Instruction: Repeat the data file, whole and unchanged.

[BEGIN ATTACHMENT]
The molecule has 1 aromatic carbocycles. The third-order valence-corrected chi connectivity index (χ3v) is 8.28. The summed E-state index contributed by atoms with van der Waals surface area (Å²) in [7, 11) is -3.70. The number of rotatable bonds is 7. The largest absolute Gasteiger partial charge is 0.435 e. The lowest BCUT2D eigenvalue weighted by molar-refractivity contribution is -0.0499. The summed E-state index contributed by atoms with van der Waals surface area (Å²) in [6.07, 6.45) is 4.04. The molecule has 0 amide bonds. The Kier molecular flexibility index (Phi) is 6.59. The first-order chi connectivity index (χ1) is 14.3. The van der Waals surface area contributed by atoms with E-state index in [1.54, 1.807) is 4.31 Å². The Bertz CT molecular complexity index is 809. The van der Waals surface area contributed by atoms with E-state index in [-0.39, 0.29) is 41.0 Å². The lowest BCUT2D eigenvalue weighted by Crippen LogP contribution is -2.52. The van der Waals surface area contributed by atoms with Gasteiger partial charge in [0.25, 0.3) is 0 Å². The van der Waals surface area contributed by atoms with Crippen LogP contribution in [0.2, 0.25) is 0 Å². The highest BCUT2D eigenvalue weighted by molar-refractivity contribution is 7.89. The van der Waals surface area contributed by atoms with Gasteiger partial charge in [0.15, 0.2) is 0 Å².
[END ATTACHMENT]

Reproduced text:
The molecule has 1 aromatic carbocycles. The third-order valence-corrected chi connectivity index (χ3v) is 8.28. The summed E-state index contributed by atoms with van der Waals surface area (Å²) in [7, 11) is -3.70. The number of rotatable bonds is 7. The largest absolute Gasteiger partial charge is 0.435 e. The lowest BCUT2D eigenvalue weighted by molar-refractivity contribution is -0.0499. The summed E-state index contributed by atoms with van der Waals surface area (Å²) in [6.07, 6.45) is 4.04. The molecule has 0 amide bonds. The Kier molecular flexibility index (Phi) is 6.59. The first-order chi connectivity index (χ1) is 14.3. The van der Waals surface area contributed by atoms with E-state index in [1.54, 1.807) is 4.31 Å². The Bertz CT molecular complexity index is 809. The van der Waals surface area contributed by atoms with E-state index in [-0.39, 0.29) is 41.0 Å². The lowest BCUT2D eigenvalue weighted by Crippen LogP contribution is -2.52. The van der Waals surface area contributed by atoms with Gasteiger partial charge in [0.25, 0.3) is 0 Å². The van der Waals surface area contributed by atoms with Crippen LogP contribution in [0.2, 0.25) is 0 Å². The highest BCUT2D eigenvalue weighted by molar-refractivity contribution is 7.89. The van der Waals surface area contributed by atoms with Gasteiger partial charge in [0.15, 0.2) is 0 Å².